Voyage name: 
V10/07
02 July - 12 July
Latitude: 
16°56's
Longitude: 
145°46'e
Conditions: 
Winds: South Easterly 10-15 kts Partly cloudy

It's our last full day aboard the Young Endeavour and it's almost time for the final harrah but there was still one day of activity ahead of us. As usual when at anchor we were woken at 6.30 by a melody blasting from the speakers to shake us from our slumber. This mornings rendition was sung by Pete, our fearless XO. After sleelpily climbing the ladder out of our berth we were awakened by the realisation that it was time to scrub the decks and polish the brass for today was the day we could show our colours to those that had not been part of our trip.

After taking on some supplies for lunch (mmmm doughnuts) our guests arrived. Students from nearbye schools joined us for a half day sail so that they could get a taste of what it was like to be part of The Young Endeavour crew. The first night I was on this ship I had volunteered to be the first to climb to the topgallant yard and then halfway up began to shake as I realised how high I was about to climb and sit above the water.

This morning I volunteered again to go up and take the gaskets off the topsail and this time I did it, knowing exactly what I was getting myself into and I did it with confidence and loved every second. It was a bit of a rush to see our guests pointing up at the hight that three of my crew members and I climbed, knowing that some of them were surprised that we could do it, but we did and we loved it.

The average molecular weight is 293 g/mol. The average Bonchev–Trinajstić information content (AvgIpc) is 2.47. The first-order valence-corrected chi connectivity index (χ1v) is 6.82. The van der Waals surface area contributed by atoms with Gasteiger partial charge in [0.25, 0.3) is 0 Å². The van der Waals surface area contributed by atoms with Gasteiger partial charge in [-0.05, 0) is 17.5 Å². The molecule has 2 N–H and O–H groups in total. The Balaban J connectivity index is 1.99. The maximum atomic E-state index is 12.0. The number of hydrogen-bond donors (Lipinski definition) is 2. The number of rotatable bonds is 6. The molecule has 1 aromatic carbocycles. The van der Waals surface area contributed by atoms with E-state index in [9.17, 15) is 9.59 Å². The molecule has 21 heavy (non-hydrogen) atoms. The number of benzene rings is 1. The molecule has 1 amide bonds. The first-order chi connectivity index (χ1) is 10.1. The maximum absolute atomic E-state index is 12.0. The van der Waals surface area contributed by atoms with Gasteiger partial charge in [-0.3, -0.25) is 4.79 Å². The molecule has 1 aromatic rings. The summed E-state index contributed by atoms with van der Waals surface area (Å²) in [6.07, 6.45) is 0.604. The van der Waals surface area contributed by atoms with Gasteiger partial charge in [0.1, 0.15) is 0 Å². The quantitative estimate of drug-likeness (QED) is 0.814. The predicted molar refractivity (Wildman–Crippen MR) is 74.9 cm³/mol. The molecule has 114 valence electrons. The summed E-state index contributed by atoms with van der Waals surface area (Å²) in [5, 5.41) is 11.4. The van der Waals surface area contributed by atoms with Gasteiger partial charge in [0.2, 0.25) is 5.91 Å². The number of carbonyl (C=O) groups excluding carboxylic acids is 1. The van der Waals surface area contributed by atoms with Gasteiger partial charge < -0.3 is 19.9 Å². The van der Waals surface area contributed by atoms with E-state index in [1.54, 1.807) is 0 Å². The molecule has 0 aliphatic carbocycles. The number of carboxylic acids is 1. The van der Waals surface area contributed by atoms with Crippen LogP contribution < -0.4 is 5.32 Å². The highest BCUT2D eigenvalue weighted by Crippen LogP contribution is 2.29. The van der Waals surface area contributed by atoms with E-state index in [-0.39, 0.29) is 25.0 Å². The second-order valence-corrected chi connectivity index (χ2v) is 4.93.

As we showed our guests how to set and furl sails and taught some of the eager ones how to put on turns we all realised just how far we had come. Nine days ago we had stepped onto the Young Endeavour, most of us knowing nothing about sailing and now we were showing others how to handle a tall ship.

After our guests left the ship we took on stores for the following voyage and prepared for a delicious seafood barbeque and the evenings concert which was full of high jinx and laughter from both crew and staffies. Most nights we have been eager to get to bed so that we are not tired for the following day but tonight it will be with reluctance that we all turn in, for tonight is the final night to spend with all our new found friends, many that will last well beyond the voyage. I know that my watch in particular would like to give a special shout out to our watch leader Hibbo who helped make it the trip it was. For me, this has been one of the greatest experiences of my life and I would like to thank all the crew and staffies for making it the journey that it was.

Cheers for now,
Claire Malyon